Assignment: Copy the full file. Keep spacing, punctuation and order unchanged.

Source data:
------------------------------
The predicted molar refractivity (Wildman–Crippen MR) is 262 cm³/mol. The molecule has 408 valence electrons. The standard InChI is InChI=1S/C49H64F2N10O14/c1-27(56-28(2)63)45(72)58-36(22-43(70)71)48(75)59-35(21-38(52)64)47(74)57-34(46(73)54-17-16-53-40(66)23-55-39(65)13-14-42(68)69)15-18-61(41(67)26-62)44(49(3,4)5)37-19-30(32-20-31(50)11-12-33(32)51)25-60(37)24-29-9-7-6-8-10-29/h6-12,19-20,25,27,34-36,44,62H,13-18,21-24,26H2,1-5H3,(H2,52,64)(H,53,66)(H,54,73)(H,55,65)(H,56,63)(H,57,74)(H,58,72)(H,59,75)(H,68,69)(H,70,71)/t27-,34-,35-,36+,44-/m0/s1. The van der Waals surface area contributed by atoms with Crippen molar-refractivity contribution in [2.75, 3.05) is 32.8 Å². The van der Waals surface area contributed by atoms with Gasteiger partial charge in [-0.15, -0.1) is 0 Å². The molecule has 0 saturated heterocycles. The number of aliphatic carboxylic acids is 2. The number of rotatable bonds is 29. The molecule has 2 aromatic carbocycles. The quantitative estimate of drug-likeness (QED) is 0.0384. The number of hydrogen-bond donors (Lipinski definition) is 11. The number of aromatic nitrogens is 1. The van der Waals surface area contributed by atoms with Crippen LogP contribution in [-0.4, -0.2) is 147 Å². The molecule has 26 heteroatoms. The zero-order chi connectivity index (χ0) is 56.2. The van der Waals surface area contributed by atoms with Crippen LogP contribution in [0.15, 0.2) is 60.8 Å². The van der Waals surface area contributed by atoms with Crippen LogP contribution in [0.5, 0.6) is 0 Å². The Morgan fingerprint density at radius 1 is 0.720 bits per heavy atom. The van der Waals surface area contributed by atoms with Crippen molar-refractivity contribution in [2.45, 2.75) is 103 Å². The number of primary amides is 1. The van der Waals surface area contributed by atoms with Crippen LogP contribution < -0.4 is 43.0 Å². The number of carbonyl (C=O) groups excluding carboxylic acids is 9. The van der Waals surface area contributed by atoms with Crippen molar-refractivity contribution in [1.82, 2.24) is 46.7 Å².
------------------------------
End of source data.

The predicted molar refractivity (Wildman–Crippen MR) is 262 cm³/mol. The molecule has 408 valence electrons. The standard InChI is InChI=1S/C49H64F2N10O14/c1-27(56-28(2)63)45(72)58-36(22-43(70)71)48(75)59-35(21-38(52)64)47(74)57-34(46(73)54-17-16-53-40(66)23-55-39(65)13-14-42(68)69)15-18-61(41(67)26-62)44(49(3,4)5)37-19-30(32-20-31(50)11-12-33(32)51)25-60(37)24-29-9-7-6-8-10-29/h6-12,19-20,25,27,34-36,44,62H,13-18,21-24,26H2,1-5H3,(H2,52,64)(H,53,66)(H,54,73)(H,55,65)(H,56,63)(H,57,74)(H,58,72)(H,59,75)(H,68,69)(H,70,71)/t27-,34-,35-,36+,44-/m0/s1. The van der Waals surface area contributed by atoms with Crippen molar-refractivity contribution in [2.75, 3.05) is 32.8 Å². The van der Waals surface area contributed by atoms with Gasteiger partial charge in [-0.15, -0.1) is 0 Å². The molecule has 0 saturated heterocycles. The number of aliphatic carboxylic acids is 2. The number of rotatable bonds is 29. The molecule has 2 aromatic carbocycles. The quantitative estimate of drug-likeness (QED) is 0.0384. The number of hydrogen-bond donors (Lipinski definition) is 11. The number of aromatic nitrogens is 1. The van der Waals surface area contributed by atoms with Crippen LogP contribution in [-0.4, -0.2) is 147 Å². The molecule has 26 heteroatoms. The zero-order chi connectivity index (χ0) is 56.2. The van der Waals surface area contributed by atoms with Crippen LogP contribution in [0.15, 0.2) is 60.8 Å². The van der Waals surface area contributed by atoms with Crippen LogP contribution in [0.5, 0.6) is 0 Å². The Morgan fingerprint density at radius 1 is 0.720 bits per heavy atom. The van der Waals surface area contributed by atoms with Crippen molar-refractivity contribution in [2.45, 2.75) is 103 Å². The number of primary amides is 1. The van der Waals surface area contributed by atoms with Crippen LogP contribution < -0.4 is 43.0 Å². The number of carbonyl (C=O) groups excluding carboxylic acids is 9. The van der Waals surface area contributed by atoms with Crippen molar-refractivity contribution in [1.82, 2.24) is 46.7 Å².